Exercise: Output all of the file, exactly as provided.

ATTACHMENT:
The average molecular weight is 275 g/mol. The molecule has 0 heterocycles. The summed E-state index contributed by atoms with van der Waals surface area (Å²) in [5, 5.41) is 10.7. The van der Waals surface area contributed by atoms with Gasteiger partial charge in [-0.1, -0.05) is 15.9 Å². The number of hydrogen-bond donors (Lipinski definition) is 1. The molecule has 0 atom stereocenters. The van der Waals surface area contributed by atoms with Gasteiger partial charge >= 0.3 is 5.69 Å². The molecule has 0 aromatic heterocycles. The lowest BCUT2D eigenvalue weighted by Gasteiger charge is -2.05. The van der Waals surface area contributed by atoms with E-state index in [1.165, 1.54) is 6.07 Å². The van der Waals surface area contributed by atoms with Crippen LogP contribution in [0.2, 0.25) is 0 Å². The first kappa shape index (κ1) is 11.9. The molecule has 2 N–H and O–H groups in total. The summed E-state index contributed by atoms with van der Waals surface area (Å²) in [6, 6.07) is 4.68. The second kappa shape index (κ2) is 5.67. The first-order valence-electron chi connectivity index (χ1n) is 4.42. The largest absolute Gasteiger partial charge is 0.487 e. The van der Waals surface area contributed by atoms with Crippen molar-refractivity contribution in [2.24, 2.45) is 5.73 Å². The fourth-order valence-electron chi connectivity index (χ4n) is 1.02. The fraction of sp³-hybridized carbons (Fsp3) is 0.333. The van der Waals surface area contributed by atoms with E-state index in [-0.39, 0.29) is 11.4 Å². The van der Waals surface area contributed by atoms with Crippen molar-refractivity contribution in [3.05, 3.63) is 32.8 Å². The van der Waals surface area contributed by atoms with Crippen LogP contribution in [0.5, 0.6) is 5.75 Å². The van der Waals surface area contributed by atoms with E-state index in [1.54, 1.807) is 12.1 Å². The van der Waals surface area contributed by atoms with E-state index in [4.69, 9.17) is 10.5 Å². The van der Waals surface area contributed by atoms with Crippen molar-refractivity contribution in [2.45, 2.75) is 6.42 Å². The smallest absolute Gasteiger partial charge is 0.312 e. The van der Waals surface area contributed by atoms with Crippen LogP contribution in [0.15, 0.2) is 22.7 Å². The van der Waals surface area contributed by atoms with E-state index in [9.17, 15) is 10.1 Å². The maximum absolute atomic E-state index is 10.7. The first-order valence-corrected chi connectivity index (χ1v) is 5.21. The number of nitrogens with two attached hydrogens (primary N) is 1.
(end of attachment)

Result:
The average molecular weight is 275 g/mol. The molecule has 0 heterocycles. The summed E-state index contributed by atoms with van der Waals surface area (Å²) in [5, 5.41) is 10.7. The van der Waals surface area contributed by atoms with Gasteiger partial charge in [-0.1, -0.05) is 15.9 Å². The number of hydrogen-bond donors (Lipinski definition) is 1. The molecule has 0 atom stereocenters. The van der Waals surface area contributed by atoms with Gasteiger partial charge >= 0.3 is 5.69 Å². The molecule has 0 aromatic heterocycles. The lowest BCUT2D eigenvalue weighted by Gasteiger charge is -2.05. The van der Waals surface area contributed by atoms with E-state index in [1.165, 1.54) is 6.07 Å². The van der Waals surface area contributed by atoms with Crippen LogP contribution in [0.2, 0.25) is 0 Å². The first kappa shape index (κ1) is 11.9. The molecule has 2 N–H and O–H groups in total. The summed E-state index contributed by atoms with van der Waals surface area (Å²) in [6, 6.07) is 4.68. The second kappa shape index (κ2) is 5.67. The first-order valence-electron chi connectivity index (χ1n) is 4.42. The largest absolute Gasteiger partial charge is 0.487 e. The van der Waals surface area contributed by atoms with Crippen molar-refractivity contribution in [2.24, 2.45) is 5.73 Å². The fourth-order valence-electron chi connectivity index (χ4n) is 1.02. The fraction of sp³-hybridized carbons (Fsp3) is 0.333. The van der Waals surface area contributed by atoms with E-state index in [-0.39, 0.29) is 11.4 Å². The van der Waals surface area contributed by atoms with Crippen molar-refractivity contribution in [3.05, 3.63) is 32.8 Å². The van der Waals surface area contributed by atoms with Crippen LogP contribution in [0.5, 0.6) is 5.75 Å². The van der Waals surface area contributed by atoms with E-state index in [1.54, 1.807) is 12.1 Å². The van der Waals surface area contributed by atoms with E-state index in [4.69, 9.17) is 10.5 Å². The van der Waals surface area contributed by atoms with Crippen molar-refractivity contribution in [2.45, 2.75) is 6.42 Å². The smallest absolute Gasteiger partial charge is 0.312 e. The van der Waals surface area contributed by atoms with Crippen LogP contribution in [0.15, 0.2) is 22.7 Å². The van der Waals surface area contributed by atoms with E-state index in [9.17, 15) is 10.1 Å². The maximum absolute atomic E-state index is 10.7. The first-order valence-corrected chi connectivity index (χ1v) is 5.21. The number of nitrogens with two attached hydrogens (primary N) is 1.